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December 31, 2017

Lt. George Bond's Report on the Ibaan Regiment FAIT, June 1946

The Ibaan Regiment was one of many units of the Fil-American Irregular Troops, a large guerrilla group founded by the former US Army officer Hugh Straughn, that was operating in Batangas during the Japanese Occupation. It was commanded by one Sixto Guerra. In this June 1946 document1 one Lt. George Bond filed a report after investigating the Ibaan Regiment of the FAIT. This report would be the basis for the non-recognition by the US Army of the Ibaan-based guerrilla outfit.

[p. 1]

C O N F I D E N T I A L

HEADQUARTERS
UNITED STATES ARMY FORCES WESTERN PACIFIC
G-3 Guerrilla Affairs Branch

APO 707
June 1946

REPORT ON THE “IBAAN REGIMENT”

In accordance with instructions from Chief of Section, Guerrilla Affairs, G-3, AFWESPAC, Lieutenant George R. Bond proceeded to Ibaan, Batangas to contact the “Ibaan Regiment,” in order to determine whether or not this organization should be recognized by the United States Army. The following report is a summary of the investigation and basis for the recommendation.

HISTORY

THE “Ibaan Regiment” was organized in early 1943 by Captain Jorge D. Espina after he had contacted Colonel Hugh Straughn at Bo. Malaya, Pililla, Rizal. He enlisted the help of Sixto M. Guerra in organizing a unit in Ibaan, Batangas. After several months of organization, Jap spies learned of the activities of the guerrillas of Ibaan and in the pacification campaign of Jap collaborators, the leaders and their followers were prevailed upon to surrender and laid down their arms. In March 1944, Espina was captured by the Japs and since then, nothing more was learned of him. Then, Sixto M. Guerra established his own regiment at Ibaan with Iluminado Medrano as his executive officer. By the end of 1944, the unit consisted of two battalions, totalling eight companies, its total enlistment being between seven and eight hundred men.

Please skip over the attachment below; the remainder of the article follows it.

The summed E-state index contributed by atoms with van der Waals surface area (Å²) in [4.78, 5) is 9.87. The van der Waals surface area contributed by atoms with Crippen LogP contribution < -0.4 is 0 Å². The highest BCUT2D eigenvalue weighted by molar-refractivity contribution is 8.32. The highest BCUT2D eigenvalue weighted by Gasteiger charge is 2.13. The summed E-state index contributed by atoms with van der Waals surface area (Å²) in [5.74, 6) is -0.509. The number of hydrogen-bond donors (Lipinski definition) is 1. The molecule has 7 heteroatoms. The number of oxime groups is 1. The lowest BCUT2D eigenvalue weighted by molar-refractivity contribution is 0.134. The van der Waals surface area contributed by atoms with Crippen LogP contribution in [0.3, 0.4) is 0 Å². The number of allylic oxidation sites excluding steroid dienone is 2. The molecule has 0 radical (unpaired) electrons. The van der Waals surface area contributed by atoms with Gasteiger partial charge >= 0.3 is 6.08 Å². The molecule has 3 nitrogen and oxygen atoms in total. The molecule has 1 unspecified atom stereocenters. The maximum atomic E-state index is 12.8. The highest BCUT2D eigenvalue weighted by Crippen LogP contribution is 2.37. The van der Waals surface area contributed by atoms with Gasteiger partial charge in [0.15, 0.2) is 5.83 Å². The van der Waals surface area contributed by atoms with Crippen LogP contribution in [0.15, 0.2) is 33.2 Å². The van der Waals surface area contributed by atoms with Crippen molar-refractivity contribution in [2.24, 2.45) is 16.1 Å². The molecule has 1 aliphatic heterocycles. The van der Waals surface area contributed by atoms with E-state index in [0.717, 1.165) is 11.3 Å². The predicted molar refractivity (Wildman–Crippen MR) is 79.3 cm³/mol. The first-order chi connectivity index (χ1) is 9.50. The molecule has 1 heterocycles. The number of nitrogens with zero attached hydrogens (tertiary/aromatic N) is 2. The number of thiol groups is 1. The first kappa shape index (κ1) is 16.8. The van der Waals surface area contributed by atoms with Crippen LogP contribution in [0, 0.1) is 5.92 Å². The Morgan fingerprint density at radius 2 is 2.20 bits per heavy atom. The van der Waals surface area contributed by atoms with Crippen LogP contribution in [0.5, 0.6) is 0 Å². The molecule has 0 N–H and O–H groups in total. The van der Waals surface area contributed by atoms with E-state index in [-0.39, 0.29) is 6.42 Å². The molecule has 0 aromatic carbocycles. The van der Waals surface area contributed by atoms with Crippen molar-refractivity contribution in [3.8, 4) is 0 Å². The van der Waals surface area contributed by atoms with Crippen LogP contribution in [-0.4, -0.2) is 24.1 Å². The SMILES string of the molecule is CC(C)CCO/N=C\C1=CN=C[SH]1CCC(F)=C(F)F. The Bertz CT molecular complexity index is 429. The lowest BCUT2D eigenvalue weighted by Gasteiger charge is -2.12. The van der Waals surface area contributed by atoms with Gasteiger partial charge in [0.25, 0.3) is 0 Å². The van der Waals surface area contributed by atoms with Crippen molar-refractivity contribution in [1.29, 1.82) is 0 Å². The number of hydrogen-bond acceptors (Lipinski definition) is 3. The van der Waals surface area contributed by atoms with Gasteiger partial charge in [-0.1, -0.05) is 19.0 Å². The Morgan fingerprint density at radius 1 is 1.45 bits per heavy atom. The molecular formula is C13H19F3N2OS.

Prior to the American landing in Batangas, the activities of the organization were limited to small scale patrolling, sabotage, and intelligence activities. Lt. Col. Guerra reported to Major C. N. Schommer of the 187th Paraglider Infantry at Tagaytay in February 1945 about his organization. When the 158 RCT arrived in Ibaan, this unit acted as guides, and assisted in mopping up operations. The unit also served with the 188th Paraglider Infantry in the same capacity for a period of a month. This unit also furnished laborers to build bypasses and repair roads. After the American units left, this unit continued its patrol work into July 1945 in order to round up any Japanese stragglers that might have infiltrated their town from Mt. Macolud. The unit was disbanded in September 1945. The unit has had 101of its members recognized by the using units.

[p. 2]

FINDINGS

The following named persons are those interviewed by the contact team and their statements are the basis for the findings:

1. Sixto M. Guerra – Lt Col., commanding officer of the subject unit.
2. Iluminado Medrano – Major, executive officer of the subject unit.
3. Rufino Montalbo – Captain, S-2 of the subject unit.
4. Alejandro Perez – Captain, Commanding Officer of the “A” Co, 1st Bn, subject unit.
5. Mercario Medrano – Captain, Surgeonof the subject unit.
6. Pedro Reyes – 1st Lt Surgeon of the subject unit.
7. Leandro Macatangay – 1st Lt of the subject unit.
8. Anastacio P. Chavez – S/Sgt in the subject unit.
9. Rafael Rivera – Sgt, Co. “C,” 1st Bn of the subject unit.
10. Vicente Perez – 1st Sgt, “A” Co., 2nd Bn of the subject unit.
11. Crisanto Macatangay – 1st Lt, “A” Co. 2nd Bn of subject unit.
12. Luis Ilagan – 1st Lt of subject unit.
13. Gerardo Reyes – 1st Lt of the subject unit.
14. Daniel Torralba – 1st Lt in subject unit.
15. Manases G. Reyes – Capt of the subject unit.
16. Miguel Mercado – Mayor of the town of Ibaan, Batangas.
17. David Reyes – Civilian.
18. Quintin Gellidon – Guerrilla leader.
19. Eligio P. Yabyabin – Major, Bn Commander of the subject unit.